... and I can't stop watching it.
Ever since I heard that little, blond, 4-foot-tall toddler's famous catchphrase"a dollar makes me holler honey boo boo," I've been in love.
She's hyperactive, uninhibited, and foul-mouthed... and I'm
But since this is technically a food blog, I should be talking about food, not the "Here Comes Honey Boo Boo." I did a little research and the Honey Boo Boo clan has some *pretty* interesting dishes.
Have you ever heard of "Sketti"?
Spaghetti, doused with a sauce that is one part margarine, one part ketchup.
However, the most infamous Honey Boo Boo specialty is her "go go juice" -- a secret mix of Mountain Dew and Red Bull that gets her "go go"-ing for her pageants. If you aren't familiar with "go go juice," click here. Thank me later.
Anyways, I have my own version of "go go juice." It's not quite Mountain Dew mixed with Red Bull, but it sure gets me going. It's my secret weapon that gets me through 6-hour indoor track meets.
Truth is, nothing gets me going like Belgian waffles.
I could run my little heart out for hours after one of those babies.
This morning was the last meet of the winter season, so obviously Belgian waffles were on the menu. Since they're my secret weapon, they had to be perfect this time.
What am I looking for in a Belgian waffle? Something so crispy that you can hear the fork break the crust, yet so tender that the inside is pillowy like cotton candy. Something that can soak up maple syrup and melty butter while still holding its waffle-y shape.
After comparing a series of very popular and wildly different recipes, I think I found the one. Aretha Frankensteins' (what a name!) Waffle's of Insane Greatness were spot on.
What's your "go go juice"?
These waffles have a very thick and rich batter that is scooped not poured into the iron. It has a dense, buttery crumb and the consistency of a light, buttery shortbread cookie.
These waffles are famous in the food blogging community, known simply as “WIG.” The light batter uses vegetable oil and cornstarch.
Simple, pancake-like batter, with the addition of a whipped egg white. I used sour cream thinned with ¼ cup milk instead of the buttermilk (which was one of the suggested substitutions). As the title suggests, these are very rich waffles.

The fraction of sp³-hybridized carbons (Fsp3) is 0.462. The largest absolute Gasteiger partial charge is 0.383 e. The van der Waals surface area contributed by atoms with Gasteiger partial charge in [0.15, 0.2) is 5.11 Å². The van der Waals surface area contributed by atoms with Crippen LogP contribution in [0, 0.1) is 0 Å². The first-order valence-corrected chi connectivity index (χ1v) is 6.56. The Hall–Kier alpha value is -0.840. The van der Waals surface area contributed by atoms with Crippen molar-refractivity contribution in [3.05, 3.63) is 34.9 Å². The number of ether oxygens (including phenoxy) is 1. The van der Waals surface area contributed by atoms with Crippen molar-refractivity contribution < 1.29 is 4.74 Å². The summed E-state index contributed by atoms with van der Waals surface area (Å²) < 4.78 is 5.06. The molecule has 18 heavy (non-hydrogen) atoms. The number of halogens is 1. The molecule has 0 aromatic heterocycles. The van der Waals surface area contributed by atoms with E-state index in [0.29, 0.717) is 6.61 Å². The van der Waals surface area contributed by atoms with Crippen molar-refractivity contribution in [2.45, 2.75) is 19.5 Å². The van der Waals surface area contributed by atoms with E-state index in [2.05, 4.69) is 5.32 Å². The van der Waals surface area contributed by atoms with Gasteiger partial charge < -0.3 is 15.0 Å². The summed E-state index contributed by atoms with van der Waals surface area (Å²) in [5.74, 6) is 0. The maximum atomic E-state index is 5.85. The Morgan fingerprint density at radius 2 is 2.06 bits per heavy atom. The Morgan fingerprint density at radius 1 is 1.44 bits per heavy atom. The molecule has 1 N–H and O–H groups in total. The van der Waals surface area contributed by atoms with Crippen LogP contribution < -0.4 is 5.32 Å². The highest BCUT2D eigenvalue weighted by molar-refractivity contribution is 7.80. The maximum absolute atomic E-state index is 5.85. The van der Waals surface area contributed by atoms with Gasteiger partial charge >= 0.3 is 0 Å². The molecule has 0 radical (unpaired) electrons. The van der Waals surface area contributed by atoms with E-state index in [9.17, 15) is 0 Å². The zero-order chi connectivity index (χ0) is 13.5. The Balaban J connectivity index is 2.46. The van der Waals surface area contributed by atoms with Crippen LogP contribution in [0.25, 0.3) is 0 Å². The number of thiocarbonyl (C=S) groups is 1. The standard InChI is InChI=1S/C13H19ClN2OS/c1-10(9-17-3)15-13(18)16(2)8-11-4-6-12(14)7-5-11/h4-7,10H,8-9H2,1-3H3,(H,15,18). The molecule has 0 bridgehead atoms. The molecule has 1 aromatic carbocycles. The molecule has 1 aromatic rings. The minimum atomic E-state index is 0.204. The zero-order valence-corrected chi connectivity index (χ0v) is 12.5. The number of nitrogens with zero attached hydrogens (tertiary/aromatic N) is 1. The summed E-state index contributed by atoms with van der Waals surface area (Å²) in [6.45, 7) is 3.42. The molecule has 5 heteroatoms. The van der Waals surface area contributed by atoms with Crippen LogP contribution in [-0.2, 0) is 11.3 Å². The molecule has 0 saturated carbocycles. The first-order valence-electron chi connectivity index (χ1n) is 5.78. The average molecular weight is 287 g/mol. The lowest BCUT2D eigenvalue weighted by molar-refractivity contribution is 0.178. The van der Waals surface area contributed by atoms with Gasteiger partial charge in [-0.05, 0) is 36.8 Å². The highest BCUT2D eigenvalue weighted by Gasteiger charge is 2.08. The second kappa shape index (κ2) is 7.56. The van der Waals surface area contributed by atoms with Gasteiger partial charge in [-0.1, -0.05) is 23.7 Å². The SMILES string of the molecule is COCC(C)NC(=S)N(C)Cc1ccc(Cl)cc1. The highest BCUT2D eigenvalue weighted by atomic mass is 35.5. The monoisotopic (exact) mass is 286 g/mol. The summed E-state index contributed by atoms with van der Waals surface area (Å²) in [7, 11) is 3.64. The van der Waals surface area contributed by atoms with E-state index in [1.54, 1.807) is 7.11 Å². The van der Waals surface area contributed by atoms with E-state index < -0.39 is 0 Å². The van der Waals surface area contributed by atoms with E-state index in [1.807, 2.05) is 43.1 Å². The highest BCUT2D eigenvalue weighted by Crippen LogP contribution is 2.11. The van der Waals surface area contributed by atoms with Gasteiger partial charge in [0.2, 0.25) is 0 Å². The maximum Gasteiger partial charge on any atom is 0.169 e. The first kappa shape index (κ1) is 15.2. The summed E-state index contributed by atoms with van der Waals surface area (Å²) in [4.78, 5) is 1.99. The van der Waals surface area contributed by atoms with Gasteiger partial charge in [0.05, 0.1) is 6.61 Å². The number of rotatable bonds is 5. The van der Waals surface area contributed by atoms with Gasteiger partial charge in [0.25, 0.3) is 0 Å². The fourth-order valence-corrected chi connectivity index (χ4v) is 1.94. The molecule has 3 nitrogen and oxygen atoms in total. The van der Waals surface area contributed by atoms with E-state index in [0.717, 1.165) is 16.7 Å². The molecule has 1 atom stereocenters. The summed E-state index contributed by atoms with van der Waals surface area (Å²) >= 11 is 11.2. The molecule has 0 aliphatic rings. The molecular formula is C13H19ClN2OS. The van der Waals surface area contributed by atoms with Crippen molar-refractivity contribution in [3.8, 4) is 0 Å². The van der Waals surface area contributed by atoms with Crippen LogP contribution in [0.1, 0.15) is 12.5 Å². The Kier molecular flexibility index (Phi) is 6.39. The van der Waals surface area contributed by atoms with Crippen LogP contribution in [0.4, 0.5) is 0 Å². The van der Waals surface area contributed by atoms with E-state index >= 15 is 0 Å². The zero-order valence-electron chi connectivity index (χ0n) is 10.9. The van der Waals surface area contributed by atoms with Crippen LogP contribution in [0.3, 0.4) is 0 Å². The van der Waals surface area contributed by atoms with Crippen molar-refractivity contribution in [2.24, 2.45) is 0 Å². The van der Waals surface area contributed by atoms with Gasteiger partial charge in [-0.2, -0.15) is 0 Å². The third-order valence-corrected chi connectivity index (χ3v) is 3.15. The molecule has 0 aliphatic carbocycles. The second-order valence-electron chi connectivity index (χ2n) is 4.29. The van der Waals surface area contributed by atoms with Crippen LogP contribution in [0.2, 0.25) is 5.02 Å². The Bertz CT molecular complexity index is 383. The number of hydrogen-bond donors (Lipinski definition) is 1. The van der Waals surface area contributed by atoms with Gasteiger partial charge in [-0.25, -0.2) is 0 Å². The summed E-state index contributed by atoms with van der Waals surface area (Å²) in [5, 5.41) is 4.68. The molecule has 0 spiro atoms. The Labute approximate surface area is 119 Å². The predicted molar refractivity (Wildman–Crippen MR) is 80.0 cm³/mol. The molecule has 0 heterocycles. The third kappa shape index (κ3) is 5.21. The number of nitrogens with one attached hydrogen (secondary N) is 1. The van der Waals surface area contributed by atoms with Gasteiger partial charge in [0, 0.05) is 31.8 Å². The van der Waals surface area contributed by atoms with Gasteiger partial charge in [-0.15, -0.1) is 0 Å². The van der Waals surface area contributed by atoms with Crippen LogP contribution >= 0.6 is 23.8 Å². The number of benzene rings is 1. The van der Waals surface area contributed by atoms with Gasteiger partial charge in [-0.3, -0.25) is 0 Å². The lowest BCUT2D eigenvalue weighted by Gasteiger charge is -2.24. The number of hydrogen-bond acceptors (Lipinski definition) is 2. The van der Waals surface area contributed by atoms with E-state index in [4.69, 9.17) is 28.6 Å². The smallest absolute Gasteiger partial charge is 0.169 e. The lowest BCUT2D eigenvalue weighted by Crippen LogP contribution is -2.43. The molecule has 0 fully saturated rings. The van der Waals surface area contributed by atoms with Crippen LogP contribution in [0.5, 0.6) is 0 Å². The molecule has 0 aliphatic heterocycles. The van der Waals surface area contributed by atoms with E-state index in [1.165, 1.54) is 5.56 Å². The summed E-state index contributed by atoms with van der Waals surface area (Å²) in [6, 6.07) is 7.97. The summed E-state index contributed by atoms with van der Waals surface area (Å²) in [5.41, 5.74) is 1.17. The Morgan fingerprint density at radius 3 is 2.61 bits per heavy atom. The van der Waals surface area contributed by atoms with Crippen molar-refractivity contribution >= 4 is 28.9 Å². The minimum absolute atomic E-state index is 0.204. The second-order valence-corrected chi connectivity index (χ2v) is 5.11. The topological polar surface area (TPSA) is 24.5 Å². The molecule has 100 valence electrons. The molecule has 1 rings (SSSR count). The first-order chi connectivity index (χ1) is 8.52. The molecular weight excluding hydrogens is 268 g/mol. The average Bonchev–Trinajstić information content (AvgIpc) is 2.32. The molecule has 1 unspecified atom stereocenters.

A way to modify Bisquick waffle mix in a way that comes “very close to mom’s homemade waffles”
Not “fluffy” waffles
Doesn’t even need syrup
Light and airy
Mind-bogglingly crisp exterior
A bit chewy
More of a cookie than a waffle. Nevertheless, these were delicious. These are perfect for dessert, with syrup and maybe some ice cream
They are curiously light and fluffy on the inside, and have a shatteringly crisp crust. They are also the easiest (come together in one bowl, and no nonsense with egg whites)
These were very soft. They were rich, but had no crunch. Still, they were tasty and tangy, just not, the waffle.
These are tasty if you’re in a rush. But nothing beats homemade, and these aren’t anything special.
Aretha Frankenstein's Waffles of Insane Greatness
From Aretha Frankenstein's restaurant in Chattanooga, TN.
3/4 cup all-purpose flour
1/4 cup cornstarch
1/2 teaspoon baking powder
1/4 teaspoon baking soda
1/2 teaspoon salt
1 cup whole milk or buttermilk (or a combination)
1/3 cup vegetable oil or melted butter
1 1/2 teaspoons sugar
3/4 teaspoon vanilla extract
Butter and pure maple syrup, for serving
In a medium bowl, combine the flour, cornstarch, baking powder, baking soda, and salt; mix well. Add the milk, vegetable oil, egg, sugar and vanilla and mix well. Let the batter sit for 30 minutes.
Heat a waffle iron. Follow the directions on your waffle iron to cook the waffles. Serve immediately with butter and pure maple syrup or hold in a 200 degree oven, directly on the rack (don't stack them or they'll get soggy). These also reheat very well in the toaster.
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